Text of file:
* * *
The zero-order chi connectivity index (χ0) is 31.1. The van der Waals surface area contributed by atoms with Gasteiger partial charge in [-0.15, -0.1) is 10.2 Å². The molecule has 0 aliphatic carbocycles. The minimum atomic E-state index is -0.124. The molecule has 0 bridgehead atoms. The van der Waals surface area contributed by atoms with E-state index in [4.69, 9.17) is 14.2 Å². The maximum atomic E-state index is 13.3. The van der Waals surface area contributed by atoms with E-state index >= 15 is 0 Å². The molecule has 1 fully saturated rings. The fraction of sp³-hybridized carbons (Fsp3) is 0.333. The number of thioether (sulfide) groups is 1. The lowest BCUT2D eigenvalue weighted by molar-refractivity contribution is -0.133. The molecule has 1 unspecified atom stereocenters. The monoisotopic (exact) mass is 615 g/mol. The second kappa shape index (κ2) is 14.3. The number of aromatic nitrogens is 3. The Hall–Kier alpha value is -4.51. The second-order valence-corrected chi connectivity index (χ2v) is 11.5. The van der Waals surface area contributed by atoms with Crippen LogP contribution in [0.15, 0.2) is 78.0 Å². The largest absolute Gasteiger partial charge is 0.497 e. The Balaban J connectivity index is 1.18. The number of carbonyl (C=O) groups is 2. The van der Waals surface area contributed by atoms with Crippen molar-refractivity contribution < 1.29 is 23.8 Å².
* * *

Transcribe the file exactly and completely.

The zero-order chi connectivity index (χ0) is 31.1. The van der Waals surface area contributed by atoms with Gasteiger partial charge in [-0.15, -0.1) is 10.2 Å². The molecule has 0 aliphatic carbocycles. The minimum atomic E-state index is -0.124. The molecule has 0 bridgehead atoms. The van der Waals surface area contributed by atoms with E-state index in [4.69, 9.17) is 14.2 Å². The maximum atomic E-state index is 13.3. The van der Waals surface area contributed by atoms with E-state index >= 15 is 0 Å². The molecule has 1 fully saturated rings. The fraction of sp³-hybridized carbons (Fsp3) is 0.333. The number of thioether (sulfide) groups is 1. The lowest BCUT2D eigenvalue weighted by molar-refractivity contribution is -0.133. The molecule has 1 unspecified atom stereocenters. The monoisotopic (exact) mass is 615 g/mol. The second kappa shape index (κ2) is 14.3. The number of aromatic nitrogens is 3. The Hall–Kier alpha value is -4.51. The second-order valence-corrected chi connectivity index (χ2v) is 11.5. The van der Waals surface area contributed by atoms with Crippen LogP contribution in [0.15, 0.2) is 78.0 Å². The largest absolute Gasteiger partial charge is 0.497 e. The Balaban J connectivity index is 1.18. The number of carbonyl (C=O) groups is 2. The van der Waals surface area contributed by atoms with Crippen molar-refractivity contribution < 1.29 is 23.8 Å².